A group of Texas law enforcement officials are suing Tesla after a Model X with Autopilot engaged crashed into five police officers. The suit was first reported by KPRC 2 in Houston.
It is the latest legal headache for the automaker as it seeks to roll out its controversial driver assistance software to more customers. And it comes as Tesla is facing renewed scrutiny over several crashes that have taken place involving Autopilot and emergency vehicles.
The crash took place February 27, 2021, in Splendora, a small town in Montgomery County in the eastern part of the state. According to the lawsuit, the Model X SUV crashed into several police officers while they were engaged in a traffic stop on the Eastex Freeway in Texas. “All were badly injured,” the lawsuit says.
The plaintiffs claim that “design and manufacturing defects known to Tesla” are responsible for the crash, as well as “Tesla’s unwillingness to admit or correct such defects.” Autopilot, they argue, “failed to detect the officers’ cars or to function in any way to avoid or warn of the hazard and subsequent crash.”
The plaintiffs also note that “this was not an isolated instance,” citing “at least” 12 other crashes that have occurred involving a Tesla vehicle using Autopilot. Incidentally, the National Highway Traffic Safety Administration is investigating 12 crashes in which Tesla owners using the company’s Autopilot features have crashed into stationary emergency vehicles, resulting in 17 injuries and one fatality.
The lawsuit cites several tweets by Tesla CEO Elon Musk commenting on crashes involving Autopilot or incidents of Tesla owners misusing the system as evidence that the company is aware of these defects and has failed to recall or correct them.
Tesla’s blatant refusal to adopt additional safeguards or to fix the issues with its Autopilot system demonstrate a lack of supervision and oversight of Tesla’s Autopilot system. Tesla has intentionally decided not to remedy these issues and must be held liable and accountable, especially when it has detailed knowledge of the risks and dangers associated with its Autopilot system.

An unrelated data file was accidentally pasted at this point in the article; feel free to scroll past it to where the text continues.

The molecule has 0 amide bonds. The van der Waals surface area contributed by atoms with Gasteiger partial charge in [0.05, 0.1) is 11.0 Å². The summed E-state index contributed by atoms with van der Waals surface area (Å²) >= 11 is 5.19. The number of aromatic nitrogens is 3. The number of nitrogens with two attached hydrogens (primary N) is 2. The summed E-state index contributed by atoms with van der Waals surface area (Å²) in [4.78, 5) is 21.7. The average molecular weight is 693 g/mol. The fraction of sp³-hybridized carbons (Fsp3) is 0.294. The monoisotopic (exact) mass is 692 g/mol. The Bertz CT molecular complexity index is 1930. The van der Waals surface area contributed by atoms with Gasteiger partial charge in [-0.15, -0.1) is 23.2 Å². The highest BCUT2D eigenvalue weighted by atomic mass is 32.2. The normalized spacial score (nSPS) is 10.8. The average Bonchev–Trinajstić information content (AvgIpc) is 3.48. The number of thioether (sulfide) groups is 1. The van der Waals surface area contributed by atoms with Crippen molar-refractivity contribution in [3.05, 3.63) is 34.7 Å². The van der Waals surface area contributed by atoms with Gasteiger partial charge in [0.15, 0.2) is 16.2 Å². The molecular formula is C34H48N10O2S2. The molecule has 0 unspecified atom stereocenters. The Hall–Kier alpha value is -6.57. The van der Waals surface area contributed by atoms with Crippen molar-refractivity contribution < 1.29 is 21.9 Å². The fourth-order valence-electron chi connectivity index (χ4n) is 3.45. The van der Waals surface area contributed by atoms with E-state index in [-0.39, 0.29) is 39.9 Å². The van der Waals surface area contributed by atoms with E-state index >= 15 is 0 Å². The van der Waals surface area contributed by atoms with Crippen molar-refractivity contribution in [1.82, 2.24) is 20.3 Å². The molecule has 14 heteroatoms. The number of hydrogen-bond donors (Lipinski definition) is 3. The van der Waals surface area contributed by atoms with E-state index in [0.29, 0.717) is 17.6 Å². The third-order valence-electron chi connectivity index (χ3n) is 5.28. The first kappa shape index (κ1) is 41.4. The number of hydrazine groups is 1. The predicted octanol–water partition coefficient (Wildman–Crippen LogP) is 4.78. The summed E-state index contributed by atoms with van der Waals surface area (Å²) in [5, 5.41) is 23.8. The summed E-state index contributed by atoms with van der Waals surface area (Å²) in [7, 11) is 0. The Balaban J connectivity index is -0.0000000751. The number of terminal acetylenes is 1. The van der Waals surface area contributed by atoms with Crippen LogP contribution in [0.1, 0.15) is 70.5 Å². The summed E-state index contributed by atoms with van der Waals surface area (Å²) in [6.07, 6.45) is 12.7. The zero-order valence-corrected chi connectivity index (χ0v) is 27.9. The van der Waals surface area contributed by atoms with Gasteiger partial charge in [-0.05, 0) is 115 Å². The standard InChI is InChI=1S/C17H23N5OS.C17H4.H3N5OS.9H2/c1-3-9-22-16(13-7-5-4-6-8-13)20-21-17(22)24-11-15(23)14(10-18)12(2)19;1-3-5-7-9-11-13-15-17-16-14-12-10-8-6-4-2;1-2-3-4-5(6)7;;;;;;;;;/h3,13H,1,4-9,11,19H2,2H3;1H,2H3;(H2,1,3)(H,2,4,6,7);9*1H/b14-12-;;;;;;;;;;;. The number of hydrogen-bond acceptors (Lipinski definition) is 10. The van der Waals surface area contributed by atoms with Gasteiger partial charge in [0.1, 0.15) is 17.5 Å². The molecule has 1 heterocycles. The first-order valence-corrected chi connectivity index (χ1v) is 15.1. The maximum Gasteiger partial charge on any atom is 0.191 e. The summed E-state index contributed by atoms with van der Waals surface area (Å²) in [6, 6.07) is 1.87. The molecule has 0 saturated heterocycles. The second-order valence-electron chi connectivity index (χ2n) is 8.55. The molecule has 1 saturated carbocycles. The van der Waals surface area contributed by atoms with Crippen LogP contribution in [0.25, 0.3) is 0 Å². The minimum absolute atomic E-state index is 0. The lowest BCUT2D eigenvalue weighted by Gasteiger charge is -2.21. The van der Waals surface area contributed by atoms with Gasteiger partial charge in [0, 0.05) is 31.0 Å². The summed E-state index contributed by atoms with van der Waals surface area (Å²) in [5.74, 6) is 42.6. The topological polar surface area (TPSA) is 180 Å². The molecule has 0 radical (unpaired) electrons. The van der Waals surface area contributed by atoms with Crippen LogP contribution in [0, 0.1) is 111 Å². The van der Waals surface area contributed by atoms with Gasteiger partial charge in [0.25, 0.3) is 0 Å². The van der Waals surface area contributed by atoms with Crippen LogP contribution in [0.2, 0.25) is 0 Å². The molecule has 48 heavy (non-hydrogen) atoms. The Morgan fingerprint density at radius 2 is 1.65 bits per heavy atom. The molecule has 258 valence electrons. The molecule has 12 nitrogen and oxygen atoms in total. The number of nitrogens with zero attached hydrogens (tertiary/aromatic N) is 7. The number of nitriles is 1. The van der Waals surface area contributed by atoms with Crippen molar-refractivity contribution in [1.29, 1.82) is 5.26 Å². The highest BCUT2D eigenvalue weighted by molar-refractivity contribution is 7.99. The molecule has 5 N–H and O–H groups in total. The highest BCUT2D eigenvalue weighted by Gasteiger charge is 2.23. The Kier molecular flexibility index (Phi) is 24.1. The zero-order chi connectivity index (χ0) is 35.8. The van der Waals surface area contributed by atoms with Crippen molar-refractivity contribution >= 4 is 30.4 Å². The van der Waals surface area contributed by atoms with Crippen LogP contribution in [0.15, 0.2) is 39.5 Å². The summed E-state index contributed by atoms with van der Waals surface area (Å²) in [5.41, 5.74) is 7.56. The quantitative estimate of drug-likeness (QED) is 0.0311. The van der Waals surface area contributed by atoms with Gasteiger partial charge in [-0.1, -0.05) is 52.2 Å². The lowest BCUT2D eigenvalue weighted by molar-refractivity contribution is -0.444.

The officers are also suing a local restaurant owner, claiming the driver of the Model X was served too much alcohol prior to the incident. They are seeking damages for injuries and permanent disabilities. The lawsuit lists damages in excess of $1,000,000, with maximum damages of $20,000,000.
Tesla has been hit with lawsuits regarding crashes involving Autopilot in the past. In 2019, Tesla was sued by the family of Jeremy Banner, a 50-year-old man who died in a crash while using Autopilot. Earlier that year, the company was sued by the family of 38-year-old Wei Huang, who died in 2018 after his Model X crashed into an off-ramp divider with Autopilot engaged.
Last week, Tesla enabled access to the beta of its “Full Self-Driving” (FSD) program to more customers via a “request” button on Teslas’ dashboard screens. FSD is marketed as a more advanced version of Autopilot that enables drivers to use its features, like steering control and adaptive cruise control, on local roads.
Safety officials have criticized the rollout. Jennifer Homendy, chair of the National Transportation Safety Board, said last week that Tesla should address “basic safety issues” before expanding FSD, calling the company’s use of the term full self-driving “misleading and irresponsible.”